If a = 1 and b = 0, then again a – b = √a - √b (condition satisfied)
Put b = 0 in options (C) and (E); only option (C) gives 1.

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Karishma
Veritas Prep GMAT Instructor

Intern  Joined: 11 Oct 2012
Posts: 33
GMAT 1: 610 Q42 V32 Re: If a and b are different values and a – b = √a - √b, then in terms of  [#permalink]

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frankkn wrote:
I'm having trouble understanding how the left side of the equation, when squared, isn't (a-b)(a-b)?

Why are we able to rewrite the left side as difference of squares, and how did we get radicals on the left side?

Frankkn,
The left side uses the formula (a+b)(a-b)=a^2-b^2;
so , a - b has been rewritten as (√a+√b)(√a-√b).

Hope that helps !
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Re: If a and b are different values and a – b = √a - √b, then in terms of  [#permalink]

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Bunuel wrote:

Tough and Tricky questions: Algebra.

If a and b are different values and a – b = √a - √b, then in terms of b, a equals:

A. √b
B. b
C. b - 2√b + 1
D. b + 2√b + 1
E. b^2 – 2b√b + b

Kudos for a correct solution.

Bunuel - I don't think the question is worded correctly..should the a and b be INTEGERS, then the answer is C, but if not, then C is definitely not the answer.
if a and b are integers, then the difference between their roots is as well an integer.
we then have the first part the difference of 2 squares:
[sqrt(a) - sqrt(b)]*[sqrt(a)+sqrt(b) = sqrt(a) - sqrt(b)
we can conclude that sqrt(a)+sqrt(b) = 1
sqrt(a) = 1 - sqrt(b) - square both sides:
a = 1+b-2*sqrt(b)
or b - 2*sqrt(b) +1

C.

but I see that this works only if both a and b are integers and perfect squares...
anyone to explain why the "integer" part is not that important?
Veritas Prep GMAT Instructor V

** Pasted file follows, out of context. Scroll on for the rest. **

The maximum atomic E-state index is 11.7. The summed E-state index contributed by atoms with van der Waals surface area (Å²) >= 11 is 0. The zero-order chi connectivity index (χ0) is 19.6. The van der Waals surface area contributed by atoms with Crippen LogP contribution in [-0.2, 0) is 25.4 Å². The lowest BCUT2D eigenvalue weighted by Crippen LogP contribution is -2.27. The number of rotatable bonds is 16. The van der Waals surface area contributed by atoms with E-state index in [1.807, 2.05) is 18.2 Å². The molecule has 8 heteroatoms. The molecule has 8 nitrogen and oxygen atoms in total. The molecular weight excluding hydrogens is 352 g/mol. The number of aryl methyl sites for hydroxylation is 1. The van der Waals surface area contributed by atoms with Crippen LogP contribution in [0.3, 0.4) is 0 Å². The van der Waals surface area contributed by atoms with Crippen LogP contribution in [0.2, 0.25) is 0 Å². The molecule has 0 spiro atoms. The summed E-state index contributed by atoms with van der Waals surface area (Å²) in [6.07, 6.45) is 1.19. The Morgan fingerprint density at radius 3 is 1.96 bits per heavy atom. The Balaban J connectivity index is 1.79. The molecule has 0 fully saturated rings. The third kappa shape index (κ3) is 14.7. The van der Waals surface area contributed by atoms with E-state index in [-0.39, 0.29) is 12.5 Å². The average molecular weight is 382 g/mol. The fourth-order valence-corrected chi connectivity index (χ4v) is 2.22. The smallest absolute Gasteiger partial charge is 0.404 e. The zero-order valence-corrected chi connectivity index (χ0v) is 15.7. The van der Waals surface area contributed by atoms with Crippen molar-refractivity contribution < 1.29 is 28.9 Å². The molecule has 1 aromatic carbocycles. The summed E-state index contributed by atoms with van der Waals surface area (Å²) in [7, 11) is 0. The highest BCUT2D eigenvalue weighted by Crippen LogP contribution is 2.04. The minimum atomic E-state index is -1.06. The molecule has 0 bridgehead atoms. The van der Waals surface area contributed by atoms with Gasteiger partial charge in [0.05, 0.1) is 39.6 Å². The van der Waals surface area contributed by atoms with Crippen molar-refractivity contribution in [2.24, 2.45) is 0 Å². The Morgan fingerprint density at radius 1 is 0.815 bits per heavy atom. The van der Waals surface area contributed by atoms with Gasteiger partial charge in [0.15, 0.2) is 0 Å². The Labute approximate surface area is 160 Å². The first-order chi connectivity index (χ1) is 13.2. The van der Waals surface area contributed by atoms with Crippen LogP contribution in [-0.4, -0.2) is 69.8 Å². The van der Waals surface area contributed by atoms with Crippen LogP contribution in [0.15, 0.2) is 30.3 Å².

Joined: 16 Oct 2010
Posts: 9850
Location: Pune, India
Re: If a and b are different values and a – b = √a - √b, then in terms of  [#permalink]

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frankkn wrote:
I'm having trouble understanding how the left side of the equation, when squared, isn't (a-b)(a-b)?

Why are we able to rewrite the left side as difference of squares, and how did we get radicals on the left side?

What is: $$(\sqrt{a} + \sqrt{b}) * (\sqrt{a} - \sqrt{b})$$?

Using the algebraic identity: $$(x + y)*(x - y) = x^2 - y^2$$, we get

$$(\sqrt{a} + \sqrt{b}) * (\sqrt{a} - \sqrt{b}) = (\sqrt{a})^2 - (\sqrt{b})^2$$

$$= a - b$$
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Re: If a and b are different values and a – b = √a - √b, then in terms of  [#permalink]

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IMO C
Indeed it is a simple yet tricky question.
(√a+√b)(√a-√b)=a^2-b^2
(√a+√b)=1
√a=1-√b........(1)
Squaring 1
We have b - 2√b + 1
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Re: If a and b are different values and a – b = √a - √b, then in terms of  [#permalink]

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_________________ Re: If a and b are different values and a – b = √a - √b, then in terms of   [#permalink] 11 Aug 2018, 10:08